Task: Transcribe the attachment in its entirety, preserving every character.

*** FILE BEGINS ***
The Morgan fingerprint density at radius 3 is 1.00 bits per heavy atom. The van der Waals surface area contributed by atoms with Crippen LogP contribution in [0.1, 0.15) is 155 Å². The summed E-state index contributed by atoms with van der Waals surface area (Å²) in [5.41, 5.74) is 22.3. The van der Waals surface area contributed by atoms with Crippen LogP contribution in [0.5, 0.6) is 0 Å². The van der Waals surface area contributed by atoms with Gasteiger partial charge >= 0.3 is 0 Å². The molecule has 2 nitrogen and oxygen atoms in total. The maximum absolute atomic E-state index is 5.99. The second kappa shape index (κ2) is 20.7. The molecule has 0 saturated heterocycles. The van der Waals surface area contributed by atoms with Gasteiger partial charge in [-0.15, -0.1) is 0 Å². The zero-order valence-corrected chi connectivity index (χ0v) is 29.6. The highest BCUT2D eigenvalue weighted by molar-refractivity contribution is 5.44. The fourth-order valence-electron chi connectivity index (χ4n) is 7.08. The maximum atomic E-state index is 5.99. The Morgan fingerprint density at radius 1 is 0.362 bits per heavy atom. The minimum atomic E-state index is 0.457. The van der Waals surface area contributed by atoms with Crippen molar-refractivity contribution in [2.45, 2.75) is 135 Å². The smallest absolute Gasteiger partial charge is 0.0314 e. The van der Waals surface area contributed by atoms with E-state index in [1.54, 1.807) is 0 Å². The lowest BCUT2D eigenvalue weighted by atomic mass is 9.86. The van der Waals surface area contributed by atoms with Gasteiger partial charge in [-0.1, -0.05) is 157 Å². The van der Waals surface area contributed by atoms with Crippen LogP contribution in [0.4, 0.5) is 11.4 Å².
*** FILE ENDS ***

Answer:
The Morgan fingerprint density at radius 3 is 1.00 bits per heavy atom. The van der Waals surface area contributed by atoms with Crippen LogP contribution in [0.1, 0.15) is 155 Å². The summed E-state index contributed by atoms with van der Waals surface area (Å²) in [5.41, 5.74) is 22.3. The van der Waals surface area contributed by atoms with Crippen LogP contribution in [0.5, 0.6) is 0 Å². The van der Waals surface area contributed by atoms with Gasteiger partial charge >= 0.3 is 0 Å². The molecule has 2 nitrogen and oxygen atoms in total. The maximum absolute atomic E-state index is 5.99. The second kappa shape index (κ2) is 20.7. The molecule has 0 saturated heterocycles. The van der Waals surface area contributed by atoms with Gasteiger partial charge in [-0.15, -0.1) is 0 Å². The zero-order valence-corrected chi connectivity index (χ0v) is 29.6. The highest BCUT2D eigenvalue weighted by molar-refractivity contribution is 5.44. The fourth-order valence-electron chi connectivity index (χ4n) is 7.08. The maximum atomic E-state index is 5.99. The Morgan fingerprint density at radius 1 is 0.362 bits per heavy atom. The minimum atomic E-state index is 0.457. The van der Waals surface area contributed by atoms with Crippen molar-refractivity contribution in [2.45, 2.75) is 135 Å². The smallest absolute Gasteiger partial charge is 0.0314 e. The van der Waals surface area contributed by atoms with E-state index in [1.54, 1.807) is 0 Å². The lowest BCUT2D eigenvalue weighted by atomic mass is 9.86. The van der Waals surface area contributed by atoms with Gasteiger partial charge in [-0.1, -0.05) is 157 Å². The van der Waals surface area contributed by atoms with Crippen LogP contribution in [0.4, 0.5) is 11.4 Å².